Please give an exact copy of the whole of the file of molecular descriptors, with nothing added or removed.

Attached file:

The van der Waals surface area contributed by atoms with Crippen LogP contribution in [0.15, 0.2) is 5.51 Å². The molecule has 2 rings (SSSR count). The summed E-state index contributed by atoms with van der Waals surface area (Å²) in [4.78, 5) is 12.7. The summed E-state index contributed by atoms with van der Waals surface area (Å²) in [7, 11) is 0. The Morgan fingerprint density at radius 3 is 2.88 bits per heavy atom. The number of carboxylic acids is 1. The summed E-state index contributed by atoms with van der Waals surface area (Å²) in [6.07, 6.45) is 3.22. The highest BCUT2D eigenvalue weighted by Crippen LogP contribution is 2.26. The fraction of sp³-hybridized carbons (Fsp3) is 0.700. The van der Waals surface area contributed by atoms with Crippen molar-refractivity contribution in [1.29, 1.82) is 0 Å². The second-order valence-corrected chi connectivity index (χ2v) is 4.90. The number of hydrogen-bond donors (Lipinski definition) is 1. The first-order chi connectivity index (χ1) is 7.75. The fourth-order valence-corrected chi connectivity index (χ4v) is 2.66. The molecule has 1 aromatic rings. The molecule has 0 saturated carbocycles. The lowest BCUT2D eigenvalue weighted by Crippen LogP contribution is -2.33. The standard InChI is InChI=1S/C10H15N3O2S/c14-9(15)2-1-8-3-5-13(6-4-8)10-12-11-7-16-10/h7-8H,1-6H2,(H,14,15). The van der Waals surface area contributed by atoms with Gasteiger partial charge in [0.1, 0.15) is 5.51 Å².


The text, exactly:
The van der Waals surface area contributed by atoms with Crippen LogP contribution in [0.15, 0.2) is 5.51 Å². The molecule has 2 rings (SSSR count). The summed E-state index contributed by atoms with van der Waals surface area (Å²) in [4.78, 5) is 12.7. The summed E-state index contributed by atoms with van der Waals surface area (Å²) in [7, 11) is 0. The Morgan fingerprint density at radius 3 is 2.88 bits per heavy atom. The number of carboxylic acids is 1. The summed E-state index contributed by atoms with van der Waals surface area (Å²) in [6.07, 6.45) is 3.22. The highest BCUT2D eigenvalue weighted by Crippen LogP contribution is 2.26. The fraction of sp³-hybridized carbons (Fsp3) is 0.700. The van der Waals surface area contributed by atoms with Crippen molar-refractivity contribution in [1.29, 1.82) is 0 Å². The second-order valence-corrected chi connectivity index (χ2v) is 4.90. The number of hydrogen-bond donors (Lipinski definition) is 1. The first-order chi connectivity index (χ1) is 7.75. The fourth-order valence-corrected chi connectivity index (χ4v) is 2.66. The molecule has 1 aromatic rings. The molecule has 0 saturated carbocycles. The lowest BCUT2D eigenvalue weighted by Crippen LogP contribution is -2.33. The standard InChI is InChI=1S/C10H15N3O2S/c14-9(15)2-1-8-3-5-13(6-4-8)10-12-11-7-16-10/h7-8H,1-6H2,(H,14,15). The van der Waals surface area contributed by atoms with Gasteiger partial charge in [0.1, 0.15) is 5.51 Å².